The semester has come to an end. I’ve had to say goodbye (prematurely) to some of the sweetest, funniest, most wonderful kids I’ve ever met. Big changes and much stress loom in my future (next semester: new kids, new co-teachers, new curriculum, and the crazy flurry of lesson planning that comes with the start of a new semester – oh boy, it’ll be like starting from scratch again). And quite suddenly the wind seems to have been taken out of my sails. I’m working with a tiny breeze here.

And yesterday I started listening to Bastille’s “Bad Blood” album again for the first time since March. (Sorry, T-Swift, Bastille took that title first.) I was listening to it almost nonstop in the months leading up to my departure (fantastic album by the way), and so, in the way that music has of transporting one’s soul back to a place or time or even just an uncapturable feeling, I am now feeling a strong longing for home and family and friends.

Nostalgia possesses a dangerous and addicting kind of beauty. I feel I’m particularly susceptible to it, being a lifetime diary-keeper who stores up memories like a hoarder stores up newspapers and cats. It’s quite nice to pull up old memories, whether through photos, writing, music, or conversation, and feel all cozy and nostalgic about them and remind yourself of what a great time that was… but it’s so easy, from there, to slip into loving what has already come and gone too much and forgetting to love the now.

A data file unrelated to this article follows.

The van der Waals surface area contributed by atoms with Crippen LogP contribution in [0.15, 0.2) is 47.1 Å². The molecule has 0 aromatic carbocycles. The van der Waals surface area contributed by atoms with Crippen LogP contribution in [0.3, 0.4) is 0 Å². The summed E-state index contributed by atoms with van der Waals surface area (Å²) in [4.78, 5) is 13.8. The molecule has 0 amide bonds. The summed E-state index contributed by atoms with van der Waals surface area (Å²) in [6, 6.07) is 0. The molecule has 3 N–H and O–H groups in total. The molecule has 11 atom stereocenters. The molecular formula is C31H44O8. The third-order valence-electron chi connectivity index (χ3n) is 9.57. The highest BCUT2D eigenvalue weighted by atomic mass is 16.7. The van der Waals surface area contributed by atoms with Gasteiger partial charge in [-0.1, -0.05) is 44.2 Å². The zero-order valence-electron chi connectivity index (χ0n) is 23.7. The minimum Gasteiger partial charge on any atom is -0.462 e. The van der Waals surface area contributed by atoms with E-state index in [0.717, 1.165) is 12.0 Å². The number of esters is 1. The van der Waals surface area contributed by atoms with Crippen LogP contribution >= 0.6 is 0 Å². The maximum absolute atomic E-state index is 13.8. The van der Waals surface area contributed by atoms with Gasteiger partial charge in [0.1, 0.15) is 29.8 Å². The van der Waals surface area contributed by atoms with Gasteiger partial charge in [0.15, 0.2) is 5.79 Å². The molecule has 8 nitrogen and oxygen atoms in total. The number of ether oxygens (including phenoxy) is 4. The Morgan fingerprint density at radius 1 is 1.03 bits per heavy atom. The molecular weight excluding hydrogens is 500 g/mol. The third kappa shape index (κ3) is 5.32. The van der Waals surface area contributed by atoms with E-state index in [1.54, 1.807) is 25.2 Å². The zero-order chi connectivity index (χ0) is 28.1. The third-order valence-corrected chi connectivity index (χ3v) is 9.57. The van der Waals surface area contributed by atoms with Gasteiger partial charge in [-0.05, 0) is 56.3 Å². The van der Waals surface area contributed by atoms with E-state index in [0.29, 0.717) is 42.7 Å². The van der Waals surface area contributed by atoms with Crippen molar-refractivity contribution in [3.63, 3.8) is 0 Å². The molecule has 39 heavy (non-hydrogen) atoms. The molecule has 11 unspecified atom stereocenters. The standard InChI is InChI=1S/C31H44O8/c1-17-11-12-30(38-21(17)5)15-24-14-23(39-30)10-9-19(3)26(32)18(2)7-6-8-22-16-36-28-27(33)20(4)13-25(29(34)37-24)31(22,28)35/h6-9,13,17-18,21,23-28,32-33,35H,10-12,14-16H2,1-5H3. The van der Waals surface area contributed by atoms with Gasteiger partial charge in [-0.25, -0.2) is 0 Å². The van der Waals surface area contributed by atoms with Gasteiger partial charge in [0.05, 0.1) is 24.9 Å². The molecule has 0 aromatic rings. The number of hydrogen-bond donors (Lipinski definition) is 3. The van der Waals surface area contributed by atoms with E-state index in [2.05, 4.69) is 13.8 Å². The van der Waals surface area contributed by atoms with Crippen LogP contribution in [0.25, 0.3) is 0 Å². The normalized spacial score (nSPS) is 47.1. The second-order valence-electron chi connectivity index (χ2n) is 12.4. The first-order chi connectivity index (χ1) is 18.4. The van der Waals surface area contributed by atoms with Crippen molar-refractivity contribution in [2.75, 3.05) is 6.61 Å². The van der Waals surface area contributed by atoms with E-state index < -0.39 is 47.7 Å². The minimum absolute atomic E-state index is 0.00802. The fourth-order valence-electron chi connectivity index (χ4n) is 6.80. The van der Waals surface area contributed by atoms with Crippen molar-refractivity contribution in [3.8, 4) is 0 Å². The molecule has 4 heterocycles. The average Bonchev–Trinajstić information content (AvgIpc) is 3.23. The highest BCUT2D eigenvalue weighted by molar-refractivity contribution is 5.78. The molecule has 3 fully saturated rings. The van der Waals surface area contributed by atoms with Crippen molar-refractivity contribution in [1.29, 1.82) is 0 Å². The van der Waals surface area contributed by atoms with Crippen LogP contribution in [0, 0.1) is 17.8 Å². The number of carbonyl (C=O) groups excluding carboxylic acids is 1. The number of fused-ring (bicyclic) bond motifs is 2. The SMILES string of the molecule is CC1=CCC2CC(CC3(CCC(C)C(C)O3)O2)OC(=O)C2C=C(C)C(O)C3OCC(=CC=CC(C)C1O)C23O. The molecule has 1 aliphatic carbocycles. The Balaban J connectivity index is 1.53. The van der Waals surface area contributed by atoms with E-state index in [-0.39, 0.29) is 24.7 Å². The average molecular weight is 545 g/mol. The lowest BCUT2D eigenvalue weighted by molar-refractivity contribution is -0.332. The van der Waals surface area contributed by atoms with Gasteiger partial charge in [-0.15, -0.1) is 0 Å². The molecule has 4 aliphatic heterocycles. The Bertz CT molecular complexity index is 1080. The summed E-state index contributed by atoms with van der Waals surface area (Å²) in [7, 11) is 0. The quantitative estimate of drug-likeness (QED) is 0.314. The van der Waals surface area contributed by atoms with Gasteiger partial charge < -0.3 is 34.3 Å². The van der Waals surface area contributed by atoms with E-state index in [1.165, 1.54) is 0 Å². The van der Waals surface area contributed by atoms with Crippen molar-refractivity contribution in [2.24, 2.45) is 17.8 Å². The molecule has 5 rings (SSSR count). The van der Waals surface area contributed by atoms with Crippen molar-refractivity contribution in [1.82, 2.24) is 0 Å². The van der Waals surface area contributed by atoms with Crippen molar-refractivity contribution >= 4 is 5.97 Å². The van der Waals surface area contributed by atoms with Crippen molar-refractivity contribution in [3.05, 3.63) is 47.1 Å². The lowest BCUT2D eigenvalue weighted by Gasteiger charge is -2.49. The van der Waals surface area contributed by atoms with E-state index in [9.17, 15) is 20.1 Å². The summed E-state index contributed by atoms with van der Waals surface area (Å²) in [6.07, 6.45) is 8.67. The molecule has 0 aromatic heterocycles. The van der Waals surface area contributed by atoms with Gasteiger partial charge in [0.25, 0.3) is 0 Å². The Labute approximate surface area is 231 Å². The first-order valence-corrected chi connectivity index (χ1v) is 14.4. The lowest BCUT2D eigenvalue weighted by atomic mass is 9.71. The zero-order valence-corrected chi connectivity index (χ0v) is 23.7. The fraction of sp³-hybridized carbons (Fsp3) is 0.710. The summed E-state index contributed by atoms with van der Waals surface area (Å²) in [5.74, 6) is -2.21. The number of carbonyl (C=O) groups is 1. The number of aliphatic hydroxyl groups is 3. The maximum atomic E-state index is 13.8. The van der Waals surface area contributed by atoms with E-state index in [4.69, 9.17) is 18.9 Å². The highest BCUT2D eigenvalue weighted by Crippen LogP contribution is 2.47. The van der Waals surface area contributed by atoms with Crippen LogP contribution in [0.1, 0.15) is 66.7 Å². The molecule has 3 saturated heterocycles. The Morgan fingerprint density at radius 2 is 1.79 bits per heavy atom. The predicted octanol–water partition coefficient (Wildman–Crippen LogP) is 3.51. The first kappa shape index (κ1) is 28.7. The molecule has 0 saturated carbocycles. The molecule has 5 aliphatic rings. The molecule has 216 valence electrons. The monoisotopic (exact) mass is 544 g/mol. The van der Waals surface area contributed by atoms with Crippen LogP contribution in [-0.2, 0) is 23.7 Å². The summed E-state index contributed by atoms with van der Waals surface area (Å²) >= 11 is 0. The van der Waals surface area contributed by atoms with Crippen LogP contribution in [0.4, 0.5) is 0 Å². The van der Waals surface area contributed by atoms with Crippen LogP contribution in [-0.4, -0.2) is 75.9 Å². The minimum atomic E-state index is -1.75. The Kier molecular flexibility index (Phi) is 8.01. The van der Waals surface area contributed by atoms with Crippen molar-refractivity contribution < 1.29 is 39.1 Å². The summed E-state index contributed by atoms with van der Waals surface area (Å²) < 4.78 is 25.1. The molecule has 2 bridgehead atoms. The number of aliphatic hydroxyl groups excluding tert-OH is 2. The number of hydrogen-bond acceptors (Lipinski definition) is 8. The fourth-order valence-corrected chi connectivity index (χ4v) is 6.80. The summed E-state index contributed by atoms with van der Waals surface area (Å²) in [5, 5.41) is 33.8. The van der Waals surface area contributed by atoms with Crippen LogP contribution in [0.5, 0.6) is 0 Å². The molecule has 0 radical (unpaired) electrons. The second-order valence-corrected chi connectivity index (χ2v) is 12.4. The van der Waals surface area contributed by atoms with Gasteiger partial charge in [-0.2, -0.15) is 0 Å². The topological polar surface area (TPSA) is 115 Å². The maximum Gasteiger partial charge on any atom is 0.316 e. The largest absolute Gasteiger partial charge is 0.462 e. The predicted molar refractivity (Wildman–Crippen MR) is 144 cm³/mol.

Yesterday was the first time since coming here that nostalgia reached out to me, drew me into its tantalizing depths with that almost-here-but-not-quite feeling – like the way you can see a bright object in a dark room out of the corner of your eye, but when you look straight at it, it disappears into the darkness.

The thing about that is, it can leave you chasing a tangibility that can never be there. It can also set you up for disappointment when you return to that place/time/situation/whatever and things are just not the same as they were in your idyllic nostalgic memory.

So, just a little more indulgence in these feelings, and then it’s time to rein that other half of my heart back in, bring myself back to the present, and prepare to find as much joy and love in the second half of my year as I did in the first.